Objective: To evaluate the efficacy and safety of low-level light therapy in women with primary dysmenorrhea.
Method: A multicenter prospective, randomized, double-blind, placebo-controlled clinical trial including patients 18-35 years of age with primary dysmenorrhea was undertaken at two university hospitals in South Korea between October 2011 and September 2012. Patients were randomized using a computer-generated sequence to receive low-level light therapy using the Color DNA-WSF device or to receive placebo treatment with a dummy device. The severity of menstrual pain, assessed using a visual analog scale, was the primary outcome and was evaluated at baseline and during every menstrual cycle for 3 months following treatment. Patients who received more than one application of treatment (with a Color DNA-WSF or placebo device) were included in analyses. Patients and investigators were masked to the treatment assignments.
Results: Overall, 44 patients were assigned to each group. At the final study visit, the reduction in scores using a visual analog scale was significantly greater in patients who received low-level light therapy (n=41; 4.34±2.22) than among those in the control group (n=38; 1.79±1.73; P<0.001 when adjusted for age) No serious adverse events occurred.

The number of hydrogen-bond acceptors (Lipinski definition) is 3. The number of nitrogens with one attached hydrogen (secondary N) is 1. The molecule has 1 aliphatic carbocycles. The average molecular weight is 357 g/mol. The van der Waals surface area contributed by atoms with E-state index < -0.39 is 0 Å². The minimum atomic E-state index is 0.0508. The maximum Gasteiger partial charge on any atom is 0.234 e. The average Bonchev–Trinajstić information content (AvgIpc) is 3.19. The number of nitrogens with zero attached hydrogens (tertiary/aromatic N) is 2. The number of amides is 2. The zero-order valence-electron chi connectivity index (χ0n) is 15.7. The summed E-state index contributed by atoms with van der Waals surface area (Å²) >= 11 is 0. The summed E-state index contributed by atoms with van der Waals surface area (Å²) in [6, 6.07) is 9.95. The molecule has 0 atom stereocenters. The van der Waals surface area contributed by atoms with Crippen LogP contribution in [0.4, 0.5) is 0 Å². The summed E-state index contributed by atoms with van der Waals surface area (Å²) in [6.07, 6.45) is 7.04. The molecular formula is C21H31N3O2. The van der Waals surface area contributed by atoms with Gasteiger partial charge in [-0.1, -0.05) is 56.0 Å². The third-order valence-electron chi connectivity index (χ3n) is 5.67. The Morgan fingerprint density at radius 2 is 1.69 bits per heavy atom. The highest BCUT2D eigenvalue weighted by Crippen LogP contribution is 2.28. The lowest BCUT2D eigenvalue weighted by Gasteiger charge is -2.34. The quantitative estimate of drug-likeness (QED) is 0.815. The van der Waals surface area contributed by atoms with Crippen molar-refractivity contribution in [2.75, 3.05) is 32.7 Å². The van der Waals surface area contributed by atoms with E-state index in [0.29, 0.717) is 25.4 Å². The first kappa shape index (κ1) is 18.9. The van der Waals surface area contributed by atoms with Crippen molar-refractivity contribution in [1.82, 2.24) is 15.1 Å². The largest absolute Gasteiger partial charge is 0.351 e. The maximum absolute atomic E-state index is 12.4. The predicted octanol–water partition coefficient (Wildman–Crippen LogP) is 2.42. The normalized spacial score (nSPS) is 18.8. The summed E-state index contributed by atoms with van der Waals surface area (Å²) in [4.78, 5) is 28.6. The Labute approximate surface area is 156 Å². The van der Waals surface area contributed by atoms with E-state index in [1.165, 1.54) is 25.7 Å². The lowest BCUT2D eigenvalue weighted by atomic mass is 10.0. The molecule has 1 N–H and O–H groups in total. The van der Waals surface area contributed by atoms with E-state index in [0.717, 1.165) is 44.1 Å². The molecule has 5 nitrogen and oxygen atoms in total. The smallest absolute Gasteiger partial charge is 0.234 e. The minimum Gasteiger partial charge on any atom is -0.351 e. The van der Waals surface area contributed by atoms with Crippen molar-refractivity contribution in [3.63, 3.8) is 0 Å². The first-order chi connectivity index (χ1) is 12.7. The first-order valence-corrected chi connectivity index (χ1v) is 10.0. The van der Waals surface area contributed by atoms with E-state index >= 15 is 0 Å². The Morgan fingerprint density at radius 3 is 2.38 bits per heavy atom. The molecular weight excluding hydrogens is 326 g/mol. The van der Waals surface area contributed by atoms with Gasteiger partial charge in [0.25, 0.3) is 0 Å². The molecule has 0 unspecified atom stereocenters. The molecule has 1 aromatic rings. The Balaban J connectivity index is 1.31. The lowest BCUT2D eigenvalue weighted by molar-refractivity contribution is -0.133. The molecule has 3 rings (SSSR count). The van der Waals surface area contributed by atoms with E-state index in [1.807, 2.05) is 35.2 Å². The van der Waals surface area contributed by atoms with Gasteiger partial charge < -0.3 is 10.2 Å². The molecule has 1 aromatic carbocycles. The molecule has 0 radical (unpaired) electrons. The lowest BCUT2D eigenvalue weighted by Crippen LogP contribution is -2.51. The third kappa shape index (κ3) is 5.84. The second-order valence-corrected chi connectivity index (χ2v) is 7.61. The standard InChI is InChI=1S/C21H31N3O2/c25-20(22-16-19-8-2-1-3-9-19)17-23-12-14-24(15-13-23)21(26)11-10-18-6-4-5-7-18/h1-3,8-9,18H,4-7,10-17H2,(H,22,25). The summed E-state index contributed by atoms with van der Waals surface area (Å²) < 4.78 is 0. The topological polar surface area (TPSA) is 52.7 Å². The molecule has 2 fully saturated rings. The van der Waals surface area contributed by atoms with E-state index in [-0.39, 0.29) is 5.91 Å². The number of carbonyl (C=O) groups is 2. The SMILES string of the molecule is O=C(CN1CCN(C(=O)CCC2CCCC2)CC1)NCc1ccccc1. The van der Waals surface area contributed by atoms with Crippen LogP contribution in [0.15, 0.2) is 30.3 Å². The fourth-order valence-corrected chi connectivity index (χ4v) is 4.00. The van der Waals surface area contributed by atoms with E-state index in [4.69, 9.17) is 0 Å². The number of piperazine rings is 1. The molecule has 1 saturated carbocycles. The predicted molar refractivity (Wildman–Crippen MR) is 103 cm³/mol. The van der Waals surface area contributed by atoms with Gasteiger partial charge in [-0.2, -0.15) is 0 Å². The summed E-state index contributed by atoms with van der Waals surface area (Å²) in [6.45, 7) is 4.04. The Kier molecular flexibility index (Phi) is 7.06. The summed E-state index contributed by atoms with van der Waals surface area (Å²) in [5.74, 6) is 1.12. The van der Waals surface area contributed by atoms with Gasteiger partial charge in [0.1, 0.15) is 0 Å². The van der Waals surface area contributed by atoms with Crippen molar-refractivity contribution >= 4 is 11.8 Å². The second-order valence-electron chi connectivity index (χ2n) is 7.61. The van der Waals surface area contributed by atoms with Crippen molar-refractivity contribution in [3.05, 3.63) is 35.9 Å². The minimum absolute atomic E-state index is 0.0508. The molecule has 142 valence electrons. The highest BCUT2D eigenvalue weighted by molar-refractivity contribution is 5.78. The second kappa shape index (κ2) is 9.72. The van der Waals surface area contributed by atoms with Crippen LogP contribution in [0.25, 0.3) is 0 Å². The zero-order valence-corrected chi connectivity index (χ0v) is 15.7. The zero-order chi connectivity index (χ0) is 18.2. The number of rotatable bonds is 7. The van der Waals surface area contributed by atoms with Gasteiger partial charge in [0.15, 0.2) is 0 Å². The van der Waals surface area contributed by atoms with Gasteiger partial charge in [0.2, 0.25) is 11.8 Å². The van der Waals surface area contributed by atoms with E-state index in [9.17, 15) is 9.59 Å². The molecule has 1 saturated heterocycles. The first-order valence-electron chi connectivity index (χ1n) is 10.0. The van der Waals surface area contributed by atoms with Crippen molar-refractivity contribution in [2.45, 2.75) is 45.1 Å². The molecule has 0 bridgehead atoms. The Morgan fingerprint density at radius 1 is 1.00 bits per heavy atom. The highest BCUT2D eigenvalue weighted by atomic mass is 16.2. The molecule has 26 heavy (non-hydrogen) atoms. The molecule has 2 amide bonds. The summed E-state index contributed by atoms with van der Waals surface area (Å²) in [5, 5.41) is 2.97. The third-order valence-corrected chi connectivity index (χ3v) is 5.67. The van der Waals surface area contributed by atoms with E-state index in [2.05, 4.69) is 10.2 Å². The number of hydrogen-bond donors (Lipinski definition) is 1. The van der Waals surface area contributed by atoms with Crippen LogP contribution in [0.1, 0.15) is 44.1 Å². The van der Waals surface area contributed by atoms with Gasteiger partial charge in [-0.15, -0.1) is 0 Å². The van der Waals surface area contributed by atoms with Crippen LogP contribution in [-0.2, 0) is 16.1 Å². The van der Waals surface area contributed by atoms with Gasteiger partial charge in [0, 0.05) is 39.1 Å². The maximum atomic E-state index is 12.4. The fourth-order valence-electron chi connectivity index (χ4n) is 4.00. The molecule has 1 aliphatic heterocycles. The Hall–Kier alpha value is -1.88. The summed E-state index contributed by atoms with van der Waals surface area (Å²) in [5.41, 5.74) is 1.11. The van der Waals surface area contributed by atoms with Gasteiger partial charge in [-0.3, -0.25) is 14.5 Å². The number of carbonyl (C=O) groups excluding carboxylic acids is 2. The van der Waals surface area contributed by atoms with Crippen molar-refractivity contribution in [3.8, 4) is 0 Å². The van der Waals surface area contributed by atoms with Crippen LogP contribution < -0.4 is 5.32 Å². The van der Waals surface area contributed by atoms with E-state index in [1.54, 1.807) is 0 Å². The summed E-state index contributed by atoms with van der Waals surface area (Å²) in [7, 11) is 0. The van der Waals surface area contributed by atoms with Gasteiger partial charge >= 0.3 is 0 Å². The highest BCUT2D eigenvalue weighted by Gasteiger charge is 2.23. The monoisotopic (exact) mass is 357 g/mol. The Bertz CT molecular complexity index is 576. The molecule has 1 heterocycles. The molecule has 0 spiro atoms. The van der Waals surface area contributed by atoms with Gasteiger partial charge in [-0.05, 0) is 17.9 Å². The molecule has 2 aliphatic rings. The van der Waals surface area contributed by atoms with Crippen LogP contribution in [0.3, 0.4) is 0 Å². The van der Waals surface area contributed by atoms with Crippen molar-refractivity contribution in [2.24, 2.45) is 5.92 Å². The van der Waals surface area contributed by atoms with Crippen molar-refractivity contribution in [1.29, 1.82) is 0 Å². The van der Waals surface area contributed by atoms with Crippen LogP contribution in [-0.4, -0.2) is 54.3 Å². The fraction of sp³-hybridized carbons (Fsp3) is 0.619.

Conclusion: Low-level light therapy could be an effective, safe treatment modality for women with primary dysmenorrhea. Clinical Trials.gov: NCT02026206.
Keywords: EQ-5D; Low-level light therapy; Primary dysmenorrhea; Randomized controlled trial; Skin adhesive; Visual analog scale.
Copyright © 2015 International Federation of Gynecology and Obstetrics. Published by Elsevier Ireland Ltd. All rights reserved.